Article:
This is actually just one of two big changes coming to the Hailey apartments starting this year. The BHA is entering into a public-private partnership that would result in a developer knocking down and rebuilding 253 public housing units, and adding about 435 new “affordable and upper middle-income apartments,” according to the Boston Planning & Development Agency’s summary of the project.

The BHA is working with The Community Builders, the JP Community Development Corp. and Urban Edge — for the purposes of this project they’re all are coming together as Centre Street Partners — who all are developers that focus on affordable housing.

This overhaul didn’t come up much at the press conference, but construction is expected to start this fall. It’s the latest of various versions of this approach. The BHA has similar plans on deck at the Mary Ellen McCormack development in Southie and Bunker Hill in Charlestown.

“These renovations combined with the new housing plan with Centre Street Partners will really bring this site forward to serve generations of families,” Bennett said at the press conference.

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Lydia Edwards sworn in as state senator

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Lydia Edwards sworn in as state senator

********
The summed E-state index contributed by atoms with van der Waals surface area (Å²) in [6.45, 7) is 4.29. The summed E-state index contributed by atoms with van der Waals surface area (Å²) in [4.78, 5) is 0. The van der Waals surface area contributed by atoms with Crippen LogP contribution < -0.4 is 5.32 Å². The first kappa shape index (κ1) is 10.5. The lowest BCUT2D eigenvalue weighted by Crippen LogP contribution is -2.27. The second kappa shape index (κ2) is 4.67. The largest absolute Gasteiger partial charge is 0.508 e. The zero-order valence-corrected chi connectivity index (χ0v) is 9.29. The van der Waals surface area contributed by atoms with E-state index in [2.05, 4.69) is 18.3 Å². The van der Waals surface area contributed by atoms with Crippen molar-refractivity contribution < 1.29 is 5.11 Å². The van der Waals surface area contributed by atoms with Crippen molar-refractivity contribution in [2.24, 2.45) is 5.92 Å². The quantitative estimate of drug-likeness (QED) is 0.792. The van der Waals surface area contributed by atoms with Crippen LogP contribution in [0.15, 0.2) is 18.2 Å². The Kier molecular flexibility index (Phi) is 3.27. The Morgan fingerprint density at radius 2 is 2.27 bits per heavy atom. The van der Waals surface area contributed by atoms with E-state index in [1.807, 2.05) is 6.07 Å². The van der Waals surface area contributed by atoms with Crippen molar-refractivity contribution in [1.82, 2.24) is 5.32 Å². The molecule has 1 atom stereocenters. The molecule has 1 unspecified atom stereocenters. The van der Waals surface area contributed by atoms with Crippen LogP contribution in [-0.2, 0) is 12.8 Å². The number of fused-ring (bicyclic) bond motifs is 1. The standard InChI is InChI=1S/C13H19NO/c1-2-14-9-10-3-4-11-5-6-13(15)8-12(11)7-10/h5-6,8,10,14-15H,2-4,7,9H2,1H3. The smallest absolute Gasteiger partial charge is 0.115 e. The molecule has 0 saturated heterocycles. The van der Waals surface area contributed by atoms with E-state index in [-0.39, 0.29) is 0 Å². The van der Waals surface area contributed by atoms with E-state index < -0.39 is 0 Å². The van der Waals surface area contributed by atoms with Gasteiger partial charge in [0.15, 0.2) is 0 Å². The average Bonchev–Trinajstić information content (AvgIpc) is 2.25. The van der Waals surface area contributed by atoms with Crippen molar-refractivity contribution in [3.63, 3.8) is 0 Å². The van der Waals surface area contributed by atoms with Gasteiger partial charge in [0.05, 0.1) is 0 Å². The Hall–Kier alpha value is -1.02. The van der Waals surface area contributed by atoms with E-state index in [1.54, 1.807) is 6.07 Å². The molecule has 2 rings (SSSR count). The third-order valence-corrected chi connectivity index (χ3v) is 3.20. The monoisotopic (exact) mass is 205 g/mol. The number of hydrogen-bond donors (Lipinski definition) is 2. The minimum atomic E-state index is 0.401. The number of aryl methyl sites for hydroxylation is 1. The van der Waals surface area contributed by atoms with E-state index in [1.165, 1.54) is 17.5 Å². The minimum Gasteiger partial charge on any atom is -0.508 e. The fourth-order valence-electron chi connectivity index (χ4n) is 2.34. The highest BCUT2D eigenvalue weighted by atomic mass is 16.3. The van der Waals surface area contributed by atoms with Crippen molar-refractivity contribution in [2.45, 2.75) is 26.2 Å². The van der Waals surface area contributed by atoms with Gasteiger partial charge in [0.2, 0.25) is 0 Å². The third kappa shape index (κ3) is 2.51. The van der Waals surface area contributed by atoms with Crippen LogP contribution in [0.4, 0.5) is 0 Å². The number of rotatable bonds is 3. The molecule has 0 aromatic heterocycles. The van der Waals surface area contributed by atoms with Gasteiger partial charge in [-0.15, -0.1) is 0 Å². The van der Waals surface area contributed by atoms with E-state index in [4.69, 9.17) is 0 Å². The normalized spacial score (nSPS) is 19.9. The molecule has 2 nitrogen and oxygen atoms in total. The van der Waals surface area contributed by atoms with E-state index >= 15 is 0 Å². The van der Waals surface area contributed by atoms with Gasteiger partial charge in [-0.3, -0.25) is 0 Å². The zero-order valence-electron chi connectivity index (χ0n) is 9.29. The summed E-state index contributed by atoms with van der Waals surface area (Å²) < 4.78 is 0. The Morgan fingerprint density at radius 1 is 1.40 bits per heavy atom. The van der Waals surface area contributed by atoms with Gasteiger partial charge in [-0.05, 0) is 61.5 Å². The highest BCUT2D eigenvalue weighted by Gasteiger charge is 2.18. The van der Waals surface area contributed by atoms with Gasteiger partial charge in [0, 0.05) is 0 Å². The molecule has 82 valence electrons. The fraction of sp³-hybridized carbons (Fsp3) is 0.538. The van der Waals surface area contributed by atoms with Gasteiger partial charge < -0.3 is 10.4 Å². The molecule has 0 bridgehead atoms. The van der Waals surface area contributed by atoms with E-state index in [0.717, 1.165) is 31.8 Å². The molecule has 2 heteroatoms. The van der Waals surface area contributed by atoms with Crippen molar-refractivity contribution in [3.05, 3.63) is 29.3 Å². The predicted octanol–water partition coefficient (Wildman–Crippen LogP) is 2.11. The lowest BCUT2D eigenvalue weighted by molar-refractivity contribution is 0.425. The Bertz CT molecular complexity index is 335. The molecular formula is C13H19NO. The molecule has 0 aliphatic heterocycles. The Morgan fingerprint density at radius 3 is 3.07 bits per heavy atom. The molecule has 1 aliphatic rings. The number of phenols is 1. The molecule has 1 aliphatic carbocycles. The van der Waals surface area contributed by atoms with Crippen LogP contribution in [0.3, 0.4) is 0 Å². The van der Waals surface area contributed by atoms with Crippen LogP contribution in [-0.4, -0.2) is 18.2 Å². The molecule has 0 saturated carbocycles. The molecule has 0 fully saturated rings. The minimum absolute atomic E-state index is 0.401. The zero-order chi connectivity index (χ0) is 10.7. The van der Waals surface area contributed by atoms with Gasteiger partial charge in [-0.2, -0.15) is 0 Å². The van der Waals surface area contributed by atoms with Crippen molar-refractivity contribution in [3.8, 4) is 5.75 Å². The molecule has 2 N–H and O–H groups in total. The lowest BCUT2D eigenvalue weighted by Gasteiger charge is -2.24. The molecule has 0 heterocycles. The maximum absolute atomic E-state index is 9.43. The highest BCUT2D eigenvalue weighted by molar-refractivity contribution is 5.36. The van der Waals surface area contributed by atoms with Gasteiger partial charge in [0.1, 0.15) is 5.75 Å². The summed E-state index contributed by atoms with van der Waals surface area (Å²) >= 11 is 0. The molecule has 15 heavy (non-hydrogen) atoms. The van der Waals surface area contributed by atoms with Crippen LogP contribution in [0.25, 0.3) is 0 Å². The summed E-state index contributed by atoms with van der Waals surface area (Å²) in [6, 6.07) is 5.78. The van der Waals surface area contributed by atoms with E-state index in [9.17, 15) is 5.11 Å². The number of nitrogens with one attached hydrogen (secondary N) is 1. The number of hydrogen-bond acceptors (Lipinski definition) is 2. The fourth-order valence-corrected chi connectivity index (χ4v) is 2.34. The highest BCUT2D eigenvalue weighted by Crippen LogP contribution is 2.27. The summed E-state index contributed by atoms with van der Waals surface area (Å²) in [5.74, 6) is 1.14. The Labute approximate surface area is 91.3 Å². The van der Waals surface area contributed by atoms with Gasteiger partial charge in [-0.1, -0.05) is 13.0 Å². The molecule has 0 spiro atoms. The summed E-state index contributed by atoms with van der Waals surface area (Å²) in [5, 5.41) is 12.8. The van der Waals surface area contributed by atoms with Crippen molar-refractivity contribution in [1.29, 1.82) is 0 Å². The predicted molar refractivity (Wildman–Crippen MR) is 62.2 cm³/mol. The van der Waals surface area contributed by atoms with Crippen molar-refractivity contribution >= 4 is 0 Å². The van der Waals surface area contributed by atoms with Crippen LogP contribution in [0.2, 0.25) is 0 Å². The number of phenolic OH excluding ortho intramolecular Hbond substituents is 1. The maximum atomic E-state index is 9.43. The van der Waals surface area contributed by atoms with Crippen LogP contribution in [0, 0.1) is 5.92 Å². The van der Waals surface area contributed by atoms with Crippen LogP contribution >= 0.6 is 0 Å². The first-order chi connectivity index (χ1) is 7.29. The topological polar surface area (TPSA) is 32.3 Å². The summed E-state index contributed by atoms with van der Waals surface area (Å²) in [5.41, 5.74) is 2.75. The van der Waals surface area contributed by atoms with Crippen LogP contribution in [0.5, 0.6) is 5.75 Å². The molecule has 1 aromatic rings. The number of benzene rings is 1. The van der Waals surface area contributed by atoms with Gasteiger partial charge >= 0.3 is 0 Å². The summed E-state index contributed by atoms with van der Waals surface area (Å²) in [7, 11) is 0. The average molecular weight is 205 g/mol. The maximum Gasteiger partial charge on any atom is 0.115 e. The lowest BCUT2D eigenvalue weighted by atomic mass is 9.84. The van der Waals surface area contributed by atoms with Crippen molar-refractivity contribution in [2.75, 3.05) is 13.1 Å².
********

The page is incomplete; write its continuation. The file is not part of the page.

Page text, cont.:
State senators welcomed their newest member, former City Councilor Lydia Edwards of East Boston, into the chamber Thursday after she was elected in a special ballot where she was unopposed.

Edwards, the first Black woman to serve the First Suffolk and Middlesex district, was sworn in wearing suffragette white on Thursday afternoon.

In her inaugural speech, Edwards thanked her “four mothers” and spoke directly to her biological mother, Bridget Edwards.

“I hope you know the reason why I won was because of you. Your story — you’re more popular than I am, mom,” the senator said.

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Howie Carr: Maura Healey’s misses as Massachusetts attorney general

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Howie Carr: Maura Healey’s misses as Massachusetts attorney general

Maura Healey enters the governor’s fight as the automatic front-runner, but the larger question lingers: What exactly are the highlights of her seven-plus years as state attorney general?

As her No. 1 accomplishment, I’d list Healey’s measured response to the orgy of looting and violence by armed left-wing mobs that engulfed Boston on May 31 and June 1, 2020. Among other things, a career thug fired 12 shots at Boston Police officers on Tremont Street, some of which penetrated apartments across from the Common.

“Yes, Boston is burning,” the state’s chief law-enforcement officer said the next day as businesses and property owners tried to clean up millions of dollars of damage in the Third World-style mob violence, “But that’s how forests grow.”

At No. 2, I’m going to cite a lesser-known moment that speaks to her stewardship of the AG’s office.

Do you remember Sonja Farak, the drug-addicted hack chemist at the Department of Public Health. For more than a decade, Farak falsified thousands of criminal drug tests because she was ingesting all the contraband?

She was finally busted in 2013, smoking crack in her car outside the Springfield courthouse when Maura was a mere assistant attorney general.

But the cover-up by the AG’s office that began under Martha Coakley (Marsha, as Patches Kennedy called her) continued when she became attorney general.